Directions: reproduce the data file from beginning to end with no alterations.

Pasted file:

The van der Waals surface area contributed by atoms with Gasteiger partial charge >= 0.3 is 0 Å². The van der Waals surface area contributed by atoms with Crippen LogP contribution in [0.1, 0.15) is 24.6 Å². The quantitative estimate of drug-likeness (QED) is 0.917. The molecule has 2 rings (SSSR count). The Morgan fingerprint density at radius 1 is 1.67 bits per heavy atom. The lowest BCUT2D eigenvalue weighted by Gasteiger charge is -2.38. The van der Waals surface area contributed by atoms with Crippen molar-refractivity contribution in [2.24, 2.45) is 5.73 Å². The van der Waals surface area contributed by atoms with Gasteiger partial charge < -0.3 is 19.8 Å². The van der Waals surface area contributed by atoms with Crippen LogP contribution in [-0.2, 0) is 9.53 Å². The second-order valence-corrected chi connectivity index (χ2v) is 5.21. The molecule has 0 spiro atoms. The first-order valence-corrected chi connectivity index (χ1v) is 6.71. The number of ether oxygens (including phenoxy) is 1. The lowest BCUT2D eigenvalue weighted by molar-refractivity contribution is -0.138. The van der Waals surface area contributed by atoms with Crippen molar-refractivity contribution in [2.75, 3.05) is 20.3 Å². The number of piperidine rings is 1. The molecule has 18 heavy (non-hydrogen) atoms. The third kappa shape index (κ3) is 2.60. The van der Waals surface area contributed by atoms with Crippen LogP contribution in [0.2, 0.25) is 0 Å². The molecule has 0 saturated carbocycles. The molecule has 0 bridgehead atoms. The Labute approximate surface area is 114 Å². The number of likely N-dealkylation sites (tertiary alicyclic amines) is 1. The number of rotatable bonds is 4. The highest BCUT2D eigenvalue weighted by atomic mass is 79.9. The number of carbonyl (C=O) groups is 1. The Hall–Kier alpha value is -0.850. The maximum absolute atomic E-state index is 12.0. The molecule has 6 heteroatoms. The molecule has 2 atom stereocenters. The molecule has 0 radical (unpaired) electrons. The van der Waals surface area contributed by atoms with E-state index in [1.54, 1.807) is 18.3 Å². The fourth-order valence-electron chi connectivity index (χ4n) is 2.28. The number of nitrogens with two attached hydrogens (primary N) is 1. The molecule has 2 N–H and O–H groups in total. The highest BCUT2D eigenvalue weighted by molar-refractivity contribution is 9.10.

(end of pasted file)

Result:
The van der Waals surface area contributed by atoms with Gasteiger partial charge >= 0.3 is 0 Å². The van der Waals surface area contributed by atoms with Crippen LogP contribution in [0.1, 0.15) is 24.6 Å². The quantitative estimate of drug-likeness (QED) is 0.917. The molecule has 2 rings (SSSR count). The Morgan fingerprint density at radius 1 is 1.67 bits per heavy atom. The lowest BCUT2D eigenvalue weighted by Gasteiger charge is -2.38. The van der Waals surface area contributed by atoms with Crippen molar-refractivity contribution in [2.24, 2.45) is 5.73 Å². The van der Waals surface area contributed by atoms with Gasteiger partial charge < -0.3 is 19.8 Å². The van der Waals surface area contributed by atoms with Crippen LogP contribution in [-0.2, 0) is 9.53 Å². The second-order valence-corrected chi connectivity index (χ2v) is 5.21. The molecule has 0 spiro atoms. The first-order valence-corrected chi connectivity index (χ1v) is 6.71. The number of ether oxygens (including phenoxy) is 1. The lowest BCUT2D eigenvalue weighted by molar-refractivity contribution is -0.138. The van der Waals surface area contributed by atoms with Crippen molar-refractivity contribution in [2.75, 3.05) is 20.3 Å². The number of piperidine rings is 1. The molecule has 18 heavy (non-hydrogen) atoms. The third kappa shape index (κ3) is 2.60. The van der Waals surface area contributed by atoms with Crippen LogP contribution in [0.2, 0.25) is 0 Å². The molecule has 0 saturated carbocycles. The molecule has 0 bridgehead atoms. The Labute approximate surface area is 114 Å². The number of likely N-dealkylation sites (tertiary alicyclic amines) is 1. The number of rotatable bonds is 4. The highest BCUT2D eigenvalue weighted by atomic mass is 79.9. The number of carbonyl (C=O) groups is 1. The Hall–Kier alpha value is -0.850. The maximum absolute atomic E-state index is 12.0. The molecule has 6 heteroatoms. The molecule has 2 atom stereocenters. The molecule has 0 radical (unpaired) electrons. The van der Waals surface area contributed by atoms with E-state index in [1.54, 1.807) is 18.3 Å². The fourth-order valence-electron chi connectivity index (χ4n) is 2.28. The number of nitrogens with two attached hydrogens (primary N) is 1. The molecule has 2 N–H and O–H groups in total. The highest BCUT2D eigenvalue weighted by molar-refractivity contribution is 9.10.